Have you ever noticed that the only correspondences to the City Council that are included in their monthly meeting packet are ones that compliment the city employees? At the February council meeting, Mayor Lou O’Donnell read two letters included in his packet out loud, one from former city council member Donna Messinger complementing Ken Anderson for work well done.
But when Messinger sent a correspondence critical of city employees to City Clerk Lori Vander Clay requesting that she add it to the Tuesday, March 20 agenda packet, it wasn’t included. The letter was critical of city employees because they disconnected the live steam video recording of council meetings. Even if Messinger attends the meeting and reads the letter during public input, the people at home, will never hear it or see it and of course Mayor O’Donnell will not be reading it at the end of the meeting since Ms. Vander Clay did not include it into the packet. In Messinger’s letter, she reminded the City Council that it was through her vote along with others on the City Council that directed staff to begin live streaming all public meetings so it remains up to the Council to debate and vote to rescind that directive if they no longer want the public seeing or hearing what they are doing.
It is not up to the employees to rescind the policy decisions of the elected officials. This is yet another example of how the employees gained control after Street Supervisor Tony Ashbaugh first threatened and then filed a frivolous lawsuit claiming illegal wiretapping but later dropped it when he knew he couldn’t win.
On Friday, March 9, at 10:13 am, I sent City Clerk an email.
Ms Vander Clay,
Attached is a letter to the city council that I am requesting that you forward to the mayor and council members and include in their March 20, 2018 council packets. Please let me know today if there is any problem with fulfilling my request.
Have a nice weekend.
New Buffalo, MI
This is the letter that I sent but was ignored by city employees, ensuring the council members never received the letter addressed to them.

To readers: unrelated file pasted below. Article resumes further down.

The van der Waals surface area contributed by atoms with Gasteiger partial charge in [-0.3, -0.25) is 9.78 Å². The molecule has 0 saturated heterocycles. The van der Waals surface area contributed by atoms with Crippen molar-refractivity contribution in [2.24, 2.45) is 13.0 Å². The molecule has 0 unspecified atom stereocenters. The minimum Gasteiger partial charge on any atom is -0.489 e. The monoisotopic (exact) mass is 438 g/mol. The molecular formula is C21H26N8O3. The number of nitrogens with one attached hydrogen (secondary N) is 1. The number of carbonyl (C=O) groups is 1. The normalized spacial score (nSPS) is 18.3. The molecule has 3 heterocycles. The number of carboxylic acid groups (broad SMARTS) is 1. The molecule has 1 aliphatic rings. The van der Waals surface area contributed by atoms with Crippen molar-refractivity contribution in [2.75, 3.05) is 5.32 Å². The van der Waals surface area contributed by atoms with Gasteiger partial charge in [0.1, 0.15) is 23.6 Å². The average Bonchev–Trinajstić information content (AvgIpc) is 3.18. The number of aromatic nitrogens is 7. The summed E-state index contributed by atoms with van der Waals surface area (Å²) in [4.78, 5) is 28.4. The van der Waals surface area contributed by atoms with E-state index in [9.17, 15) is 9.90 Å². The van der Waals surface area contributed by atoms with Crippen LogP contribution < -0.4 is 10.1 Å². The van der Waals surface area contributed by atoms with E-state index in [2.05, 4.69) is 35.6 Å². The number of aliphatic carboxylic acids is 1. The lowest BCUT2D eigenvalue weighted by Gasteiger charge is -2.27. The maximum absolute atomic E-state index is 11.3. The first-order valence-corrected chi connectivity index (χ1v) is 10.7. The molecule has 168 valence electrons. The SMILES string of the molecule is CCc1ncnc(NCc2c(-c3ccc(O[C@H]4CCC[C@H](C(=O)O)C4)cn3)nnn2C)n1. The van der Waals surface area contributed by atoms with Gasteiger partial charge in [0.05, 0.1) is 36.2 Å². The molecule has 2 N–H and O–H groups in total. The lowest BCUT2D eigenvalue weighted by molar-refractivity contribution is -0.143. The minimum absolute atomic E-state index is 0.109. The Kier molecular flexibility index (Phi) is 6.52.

March 9, 2018
TO: Mayor O’Donnell, City Council members Ennis, Spirito, Robertson, Kroll
From: Susan Gotfried, City of New Buffalo resident
CC: City Council March 20, 2018 meeting packet
From the City Charter: Section 3.1. General power. The government of the City, and all the powers thereof, except the judicial powers, shall be vested in the Council. The Council shall exercise such powers in the manner and through the agencies provided by law; shall exercise the management and control of all municipal property and the administration of the municipal government whether or not such powers be expressly enumerated in this Charter. It shall pass upon and secure the performance of any act necessary to advance the interests of the City, the good government and prosperity of the municipality and its inhabitants; and shall make all laws which may be necessary and proper for carrying into execution the powers granted to the City by law.
The Charter states that the management and control of the city lies with the council, not the employees. The council is vested to carry out laws and to make laws. It is an enormous responsibility of power.
Recently, the city employees overturned the policy of the council to video stream all the public meetings and stopped the practice as of January 1, 2018. This resolution was passed at an open meeting by elected representatives so employees do not have the authority to change it. This power lies with you.